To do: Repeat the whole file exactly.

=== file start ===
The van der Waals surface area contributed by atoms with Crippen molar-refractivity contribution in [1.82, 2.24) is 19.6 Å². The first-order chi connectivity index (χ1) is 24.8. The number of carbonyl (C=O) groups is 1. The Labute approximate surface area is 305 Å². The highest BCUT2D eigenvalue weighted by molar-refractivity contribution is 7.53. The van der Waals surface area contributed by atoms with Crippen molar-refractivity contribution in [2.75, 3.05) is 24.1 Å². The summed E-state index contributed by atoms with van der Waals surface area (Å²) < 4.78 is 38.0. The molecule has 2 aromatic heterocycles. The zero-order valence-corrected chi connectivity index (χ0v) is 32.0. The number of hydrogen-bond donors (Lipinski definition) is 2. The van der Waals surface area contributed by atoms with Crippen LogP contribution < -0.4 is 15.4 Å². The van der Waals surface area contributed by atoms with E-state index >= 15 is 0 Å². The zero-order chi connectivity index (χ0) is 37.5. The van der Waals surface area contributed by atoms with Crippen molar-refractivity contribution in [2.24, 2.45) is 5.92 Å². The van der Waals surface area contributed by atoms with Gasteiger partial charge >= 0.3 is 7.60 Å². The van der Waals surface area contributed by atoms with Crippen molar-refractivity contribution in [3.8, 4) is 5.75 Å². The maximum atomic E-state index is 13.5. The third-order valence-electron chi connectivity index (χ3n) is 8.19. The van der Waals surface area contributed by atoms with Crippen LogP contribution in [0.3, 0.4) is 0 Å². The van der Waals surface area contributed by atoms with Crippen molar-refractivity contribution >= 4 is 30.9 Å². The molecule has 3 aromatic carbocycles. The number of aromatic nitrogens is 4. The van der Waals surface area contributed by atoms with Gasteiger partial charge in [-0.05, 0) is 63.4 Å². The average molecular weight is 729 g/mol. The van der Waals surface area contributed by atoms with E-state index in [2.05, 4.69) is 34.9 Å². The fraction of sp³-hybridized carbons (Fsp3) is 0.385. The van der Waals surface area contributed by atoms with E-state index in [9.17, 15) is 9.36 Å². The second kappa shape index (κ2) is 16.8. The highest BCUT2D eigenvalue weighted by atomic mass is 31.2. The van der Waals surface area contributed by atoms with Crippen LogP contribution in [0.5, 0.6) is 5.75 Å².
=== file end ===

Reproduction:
The van der Waals surface area contributed by atoms with Crippen molar-refractivity contribution in [1.82, 2.24) is 19.6 Å². The first-order chi connectivity index (χ1) is 24.8. The number of carbonyl (C=O) groups is 1. The Labute approximate surface area is 305 Å². The highest BCUT2D eigenvalue weighted by molar-refractivity contribution is 7.53. The van der Waals surface area contributed by atoms with Crippen molar-refractivity contribution in [2.75, 3.05) is 24.1 Å². The summed E-state index contributed by atoms with van der Waals surface area (Å²) < 4.78 is 38.0. The molecule has 2 aromatic heterocycles. The zero-order valence-corrected chi connectivity index (χ0v) is 32.0. The number of hydrogen-bond donors (Lipinski definition) is 2. The van der Waals surface area contributed by atoms with Crippen LogP contribution < -0.4 is 15.4 Å². The van der Waals surface area contributed by atoms with E-state index >= 15 is 0 Å². The zero-order chi connectivity index (χ0) is 37.5. The van der Waals surface area contributed by atoms with Crippen molar-refractivity contribution in [2.24, 2.45) is 5.92 Å². The van der Waals surface area contributed by atoms with Gasteiger partial charge >= 0.3 is 7.60 Å². The van der Waals surface area contributed by atoms with Crippen molar-refractivity contribution in [3.8, 4) is 5.75 Å². The maximum atomic E-state index is 13.5. The third-order valence-electron chi connectivity index (χ3n) is 8.19. The van der Waals surface area contributed by atoms with Crippen LogP contribution in [0.3, 0.4) is 0 Å². The van der Waals surface area contributed by atoms with Crippen molar-refractivity contribution >= 4 is 30.9 Å². The molecule has 3 aromatic carbocycles. The number of aromatic nitrogens is 4. The van der Waals surface area contributed by atoms with Gasteiger partial charge in [-0.05, 0) is 63.4 Å². The average molecular weight is 729 g/mol. The van der Waals surface area contributed by atoms with E-state index in [2.05, 4.69) is 34.9 Å². The fraction of sp³-hybridized carbons (Fsp3) is 0.385. The van der Waals surface area contributed by atoms with E-state index in [9.17, 15) is 9.36 Å². The second kappa shape index (κ2) is 16.8. The highest BCUT2D eigenvalue weighted by atomic mass is 31.2. The van der Waals surface area contributed by atoms with Crippen LogP contribution in [0.5, 0.6) is 5.75 Å².